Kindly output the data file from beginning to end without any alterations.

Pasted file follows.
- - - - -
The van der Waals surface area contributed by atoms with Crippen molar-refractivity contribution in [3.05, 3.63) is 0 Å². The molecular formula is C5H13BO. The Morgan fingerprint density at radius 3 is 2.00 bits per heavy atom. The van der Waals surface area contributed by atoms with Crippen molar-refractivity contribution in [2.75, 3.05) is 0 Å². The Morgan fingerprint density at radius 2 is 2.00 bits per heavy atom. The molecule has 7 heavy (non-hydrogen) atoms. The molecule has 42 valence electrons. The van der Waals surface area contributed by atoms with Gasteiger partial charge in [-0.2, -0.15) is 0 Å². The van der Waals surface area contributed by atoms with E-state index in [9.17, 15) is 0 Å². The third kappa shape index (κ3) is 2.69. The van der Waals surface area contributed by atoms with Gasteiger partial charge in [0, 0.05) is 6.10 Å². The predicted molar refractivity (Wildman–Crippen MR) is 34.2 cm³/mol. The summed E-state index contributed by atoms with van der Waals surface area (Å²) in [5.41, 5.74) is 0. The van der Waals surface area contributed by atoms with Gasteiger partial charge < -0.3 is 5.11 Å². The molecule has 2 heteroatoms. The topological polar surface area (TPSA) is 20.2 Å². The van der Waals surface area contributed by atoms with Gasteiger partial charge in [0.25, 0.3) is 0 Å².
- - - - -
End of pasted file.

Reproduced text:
The van der Waals surface area contributed by atoms with Crippen molar-refractivity contribution in [3.05, 3.63) is 0 Å². The molecular formula is C5H13BO. The Morgan fingerprint density at radius 3 is 2.00 bits per heavy atom. The van der Waals surface area contributed by atoms with Crippen molar-refractivity contribution in [2.75, 3.05) is 0 Å². The Morgan fingerprint density at radius 2 is 2.00 bits per heavy atom. The molecule has 7 heavy (non-hydrogen) atoms. The molecule has 42 valence electrons. The van der Waals surface area contributed by atoms with Gasteiger partial charge in [-0.2, -0.15) is 0 Å². The van der Waals surface area contributed by atoms with E-state index in [9.17, 15) is 0 Å². The third kappa shape index (κ3) is 2.69. The van der Waals surface area contributed by atoms with Gasteiger partial charge in [0, 0.05) is 6.10 Å². The predicted molar refractivity (Wildman–Crippen MR) is 34.2 cm³/mol. The summed E-state index contributed by atoms with van der Waals surface area (Å²) in [5.41, 5.74) is 0. The van der Waals surface area contributed by atoms with Gasteiger partial charge < -0.3 is 5.11 Å². The molecule has 2 heteroatoms. The topological polar surface area (TPSA) is 20.2 Å². The van der Waals surface area contributed by atoms with Gasteiger partial charge in [0.25, 0.3) is 0 Å².